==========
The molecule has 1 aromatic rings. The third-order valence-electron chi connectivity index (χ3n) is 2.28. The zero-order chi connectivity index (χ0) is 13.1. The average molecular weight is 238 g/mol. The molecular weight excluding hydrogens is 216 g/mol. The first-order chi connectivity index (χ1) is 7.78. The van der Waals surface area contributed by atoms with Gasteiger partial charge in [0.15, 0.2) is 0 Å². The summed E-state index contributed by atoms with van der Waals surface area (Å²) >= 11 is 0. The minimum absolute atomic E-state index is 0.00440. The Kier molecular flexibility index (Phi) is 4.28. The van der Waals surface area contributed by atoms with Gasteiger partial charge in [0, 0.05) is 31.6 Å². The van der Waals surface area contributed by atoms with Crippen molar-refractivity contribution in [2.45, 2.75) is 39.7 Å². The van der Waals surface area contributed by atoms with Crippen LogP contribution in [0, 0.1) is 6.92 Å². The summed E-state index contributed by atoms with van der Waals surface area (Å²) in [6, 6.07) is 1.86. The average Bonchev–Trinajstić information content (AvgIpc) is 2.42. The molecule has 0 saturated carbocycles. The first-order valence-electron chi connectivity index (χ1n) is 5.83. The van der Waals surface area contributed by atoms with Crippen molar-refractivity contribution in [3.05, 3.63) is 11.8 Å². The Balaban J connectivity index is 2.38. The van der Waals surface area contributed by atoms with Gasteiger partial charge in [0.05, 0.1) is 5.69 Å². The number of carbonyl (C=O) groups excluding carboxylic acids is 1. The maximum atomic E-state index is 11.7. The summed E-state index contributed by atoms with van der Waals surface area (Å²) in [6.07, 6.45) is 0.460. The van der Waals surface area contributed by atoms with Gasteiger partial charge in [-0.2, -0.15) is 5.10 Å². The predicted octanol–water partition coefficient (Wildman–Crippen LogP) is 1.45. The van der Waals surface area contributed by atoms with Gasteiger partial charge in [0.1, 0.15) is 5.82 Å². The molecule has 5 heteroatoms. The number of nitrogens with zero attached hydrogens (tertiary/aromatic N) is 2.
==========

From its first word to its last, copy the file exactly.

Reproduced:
The molecule has 1 aromatic rings. The third-order valence-electron chi connectivity index (χ3n) is 2.28. The zero-order chi connectivity index (χ0) is 13.1. The average molecular weight is 238 g/mol. The molecular weight excluding hydrogens is 216 g/mol. The first-order chi connectivity index (χ1) is 7.78. The van der Waals surface area contributed by atoms with Gasteiger partial charge in [0.15, 0.2) is 0 Å². The summed E-state index contributed by atoms with van der Waals surface area (Å²) >= 11 is 0. The minimum absolute atomic E-state index is 0.00440. The Kier molecular flexibility index (Phi) is 4.28. The van der Waals surface area contributed by atoms with Gasteiger partial charge in [0, 0.05) is 31.6 Å². The van der Waals surface area contributed by atoms with Crippen molar-refractivity contribution in [2.45, 2.75) is 39.7 Å². The van der Waals surface area contributed by atoms with Crippen LogP contribution in [0, 0.1) is 6.92 Å². The summed E-state index contributed by atoms with van der Waals surface area (Å²) in [6, 6.07) is 1.86. The average Bonchev–Trinajstić information content (AvgIpc) is 2.42. The molecule has 0 saturated carbocycles. The first-order valence-electron chi connectivity index (χ1n) is 5.83. The van der Waals surface area contributed by atoms with Crippen molar-refractivity contribution in [3.05, 3.63) is 11.8 Å². The Balaban J connectivity index is 2.38. The van der Waals surface area contributed by atoms with Gasteiger partial charge in [0.05, 0.1) is 5.69 Å². The number of carbonyl (C=O) groups excluding carboxylic acids is 1. The maximum atomic E-state index is 11.7. The summed E-state index contributed by atoms with van der Waals surface area (Å²) in [6.07, 6.45) is 0.460. The van der Waals surface area contributed by atoms with Gasteiger partial charge in [-0.2, -0.15) is 5.10 Å². The predicted octanol–water partition coefficient (Wildman–Crippen LogP) is 1.45. The van der Waals surface area contributed by atoms with Gasteiger partial charge in [0.1, 0.15) is 5.82 Å². The molecule has 5 heteroatoms. The number of nitrogens with zero attached hydrogens (tertiary/aromatic N) is 2.